Recession puts pressure on housing market, especially developers, buyers.
South Africa’s economic downgrade to junk status by two ratings agencies means an even weaker rand, higher inflation, mounting petrol and food prices and interest rate increases are on the cards.
In addition, it has been announced that the economy has slipped into a recession, which may result in tax increases, job losses and failing businesses. These factors will put further pressure on the housing market, particularly property developers and buyers, says Jacques van Embden, managing director of real estate developer Blok.
Even before the downgrades and recession, developers had to contend with rising land acquisition and building costs, he says.
Absa’s most recent Housing Review says the average value of vacant residential stands in the middle and luxury segments of the housing market has increased by 14.1% year-on-year.
Factors contributing to the substantial upward pressure on land prices for new residential greenfield and/or brownfield developments in major metropolitan areas of the country included location, demand and supply of suitable and serviced land for development, the condition of available land as well as proximity to places of work, schools, shopping centres and medical facilities, says Embden.
In addition, the review showed the cost of building new properties increased by 10.3% year-on-year. This was attributed to expenses incurred when developing land for residential purposes, which included finance costs, land values, the cost of rezoning, the price of preparing land for construction and property holding charges in general. As a result, says Embden, property prices increased, with the average nominal price of a new house rising by 16.1% year-on-year – a contrast to the 3.5% year-on-year price increase of existing (pre-owned) homes.
The increase in prices of new properties, coupled with the latest developments related to the economy, could see fewer buyers and fewer sales of new homes, he says.
Embden believes for developers wanting to attract buyers, this may mean dropping their prices or spec, throwing in value adds such as appliances to sweeten the deal or shrinking home sizes to better fit budgets.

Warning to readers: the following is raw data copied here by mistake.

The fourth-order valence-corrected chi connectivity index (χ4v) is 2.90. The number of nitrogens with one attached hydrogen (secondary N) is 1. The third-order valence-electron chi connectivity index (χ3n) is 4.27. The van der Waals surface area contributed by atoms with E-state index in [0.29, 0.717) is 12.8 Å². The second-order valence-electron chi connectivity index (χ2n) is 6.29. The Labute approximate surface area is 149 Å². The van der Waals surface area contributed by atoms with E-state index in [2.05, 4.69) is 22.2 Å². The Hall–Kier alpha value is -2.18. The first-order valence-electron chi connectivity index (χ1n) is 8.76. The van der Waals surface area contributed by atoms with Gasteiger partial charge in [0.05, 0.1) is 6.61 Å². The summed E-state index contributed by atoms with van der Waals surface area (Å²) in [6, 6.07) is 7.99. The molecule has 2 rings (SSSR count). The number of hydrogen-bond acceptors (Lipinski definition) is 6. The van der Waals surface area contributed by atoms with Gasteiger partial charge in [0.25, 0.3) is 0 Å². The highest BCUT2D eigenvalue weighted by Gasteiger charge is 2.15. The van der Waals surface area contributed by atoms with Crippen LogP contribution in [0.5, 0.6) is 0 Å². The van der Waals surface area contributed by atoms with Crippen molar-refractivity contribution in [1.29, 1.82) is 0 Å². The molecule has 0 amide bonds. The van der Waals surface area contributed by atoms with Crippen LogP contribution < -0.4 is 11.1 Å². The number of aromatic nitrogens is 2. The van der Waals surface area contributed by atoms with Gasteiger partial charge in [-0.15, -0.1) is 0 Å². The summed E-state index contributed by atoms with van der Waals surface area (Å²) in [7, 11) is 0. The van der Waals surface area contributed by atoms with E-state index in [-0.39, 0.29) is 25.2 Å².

“The last option has been implemented in countries such as Singapore, India and China by developers facing similar land acquisition and building cost challenges. In Singapore, for instance, a global property consultancy’s analysis of 40 private suburban condominium projects found the average apartment size has shrunk by as much as 34% since 2008.
“Many developers in these countries are targeting first-time buyers who’ve basically given up hope of affording larger apartments, thinking it’s better to own a shoebox than rent a decent-size apartment forever,” he says.
Buyers, regardless of whether they consider purchasing a new or existing property, will have to factor in elevated bond levels (the highest seen in the past few years), the rising cost of living and earnings remaining the same. Furthermore, this will impact first-time buyers whose numbers are already declining and whose ages are increasing due to affordability deterioration.
John Loos, household sector strategist at FNB, says the average age of a first-time homebuyer in South Africa is 44.4 years.
However, new developments are an attractive option in the current climate as buyers will not have to pay any transfer duty, says Embden. “As a result of the current economic situation, it is now a buyer’s market. Developers will therefore need to work closely with their customers to ensure they remain competitive.”
Cape Times Property